MIT and Industry

Since its founding, MIT has fostered a problem-solving approach that encourages researchers to work together across departments, fields, and institutional boundaries. The resulting collaborations have included thousands of fruitful partnerships with industry and other leading research institutions.

Approximately 700 companies are working with faculty and students both in Institute-wide programs such as the Industrial Liaison Program (part of the Office of Corporate Relations and the main conduit between corporations and MIT) and the MIT Energy Initiative, and in smaller collaborations.

Research sponsored directly by industry totaled $134 million in fiscal year 2015, or 19 percent of all MIT research funding. According to the National Science Foundation, MIT ranks first in industry-financed research and development expenditures among all universities and colleges without a medical school.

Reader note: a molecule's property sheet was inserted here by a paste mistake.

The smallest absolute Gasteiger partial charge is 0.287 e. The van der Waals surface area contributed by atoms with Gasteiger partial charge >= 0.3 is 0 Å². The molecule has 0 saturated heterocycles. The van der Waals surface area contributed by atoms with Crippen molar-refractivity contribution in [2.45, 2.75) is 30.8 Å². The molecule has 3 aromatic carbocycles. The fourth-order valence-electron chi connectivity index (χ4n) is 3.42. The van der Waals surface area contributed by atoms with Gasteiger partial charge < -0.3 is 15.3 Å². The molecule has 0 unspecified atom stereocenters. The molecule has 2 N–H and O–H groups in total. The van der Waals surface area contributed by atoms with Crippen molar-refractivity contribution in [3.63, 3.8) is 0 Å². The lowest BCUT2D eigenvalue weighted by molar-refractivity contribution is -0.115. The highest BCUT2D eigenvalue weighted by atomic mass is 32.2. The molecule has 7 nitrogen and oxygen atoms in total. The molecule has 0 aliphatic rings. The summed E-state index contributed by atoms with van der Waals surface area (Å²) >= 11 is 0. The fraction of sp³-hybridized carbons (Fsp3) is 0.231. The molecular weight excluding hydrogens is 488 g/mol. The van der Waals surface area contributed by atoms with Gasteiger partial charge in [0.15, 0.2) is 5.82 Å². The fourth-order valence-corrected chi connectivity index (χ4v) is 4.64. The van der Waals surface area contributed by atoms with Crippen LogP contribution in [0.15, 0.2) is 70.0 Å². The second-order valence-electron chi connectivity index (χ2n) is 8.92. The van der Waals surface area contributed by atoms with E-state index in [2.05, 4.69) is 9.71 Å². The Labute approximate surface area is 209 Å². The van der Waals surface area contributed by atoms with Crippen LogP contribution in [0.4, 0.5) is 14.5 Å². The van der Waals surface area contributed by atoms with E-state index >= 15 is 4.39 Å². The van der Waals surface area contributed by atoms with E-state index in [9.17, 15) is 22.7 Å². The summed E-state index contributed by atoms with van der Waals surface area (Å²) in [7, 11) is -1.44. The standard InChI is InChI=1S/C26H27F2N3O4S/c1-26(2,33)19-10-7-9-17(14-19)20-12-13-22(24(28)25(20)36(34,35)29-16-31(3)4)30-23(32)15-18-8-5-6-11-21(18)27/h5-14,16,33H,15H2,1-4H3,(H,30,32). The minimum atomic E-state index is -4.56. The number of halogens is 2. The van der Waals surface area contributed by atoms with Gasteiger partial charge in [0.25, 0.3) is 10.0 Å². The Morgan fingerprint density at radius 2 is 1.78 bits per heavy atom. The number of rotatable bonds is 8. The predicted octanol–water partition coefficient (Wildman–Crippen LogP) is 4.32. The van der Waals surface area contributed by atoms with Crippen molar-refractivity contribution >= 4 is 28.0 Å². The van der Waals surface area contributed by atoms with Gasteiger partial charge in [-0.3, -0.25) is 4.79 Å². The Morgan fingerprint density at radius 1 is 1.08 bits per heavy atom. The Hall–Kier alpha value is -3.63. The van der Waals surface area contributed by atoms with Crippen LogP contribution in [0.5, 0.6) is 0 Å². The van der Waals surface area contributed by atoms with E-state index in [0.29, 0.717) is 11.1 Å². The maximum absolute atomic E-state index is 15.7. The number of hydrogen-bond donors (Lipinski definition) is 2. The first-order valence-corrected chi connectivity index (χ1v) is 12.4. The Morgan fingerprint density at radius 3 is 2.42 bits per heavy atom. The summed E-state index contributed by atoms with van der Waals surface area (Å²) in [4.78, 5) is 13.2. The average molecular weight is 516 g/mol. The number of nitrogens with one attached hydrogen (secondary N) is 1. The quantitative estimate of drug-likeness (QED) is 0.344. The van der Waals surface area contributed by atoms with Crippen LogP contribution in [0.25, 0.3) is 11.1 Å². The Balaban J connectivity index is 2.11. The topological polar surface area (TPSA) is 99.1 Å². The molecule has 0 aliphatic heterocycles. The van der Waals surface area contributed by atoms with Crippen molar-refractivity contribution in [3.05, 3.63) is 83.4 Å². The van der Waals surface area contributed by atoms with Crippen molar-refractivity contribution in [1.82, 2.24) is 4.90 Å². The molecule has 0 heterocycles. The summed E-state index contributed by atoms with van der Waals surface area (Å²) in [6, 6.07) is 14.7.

The Technology Licensing Office (TLO) oversees MIT’s vibrant patenting and licensing activity. Fiscal year 2015 saw 795 new invention disclosures and $46.2 million in total licensing income. The TLO’s mission is to benefit the public by moving results of MIT research into societal use via technology licensing through a process that is consistent with academic principles, demonstrates a concern for the welfare of students and faculty, and conforms to the highest ethical standards. This process benefits the public by creating new products and promoting economic development.

MIT Sloan Executive Education provides mid- to senior-level executives with the tools and frameworks needed to create and lead successful organizations. Its programs are led by senior faculty, and combine innovation and entrepreneurship with strategic thinking and global leadership.

MIT Professional Education provides engineering, science, and technology professionals a gateway to renowned MIT expertise, research, and knowledge through advanced education programs designed for working professionals.

MIT's strong corporate connection also is reflected in its extensive business-oriented curricula, many spearheaded by the MIT Sloan School of Management in collaboration with other schools. Examples include: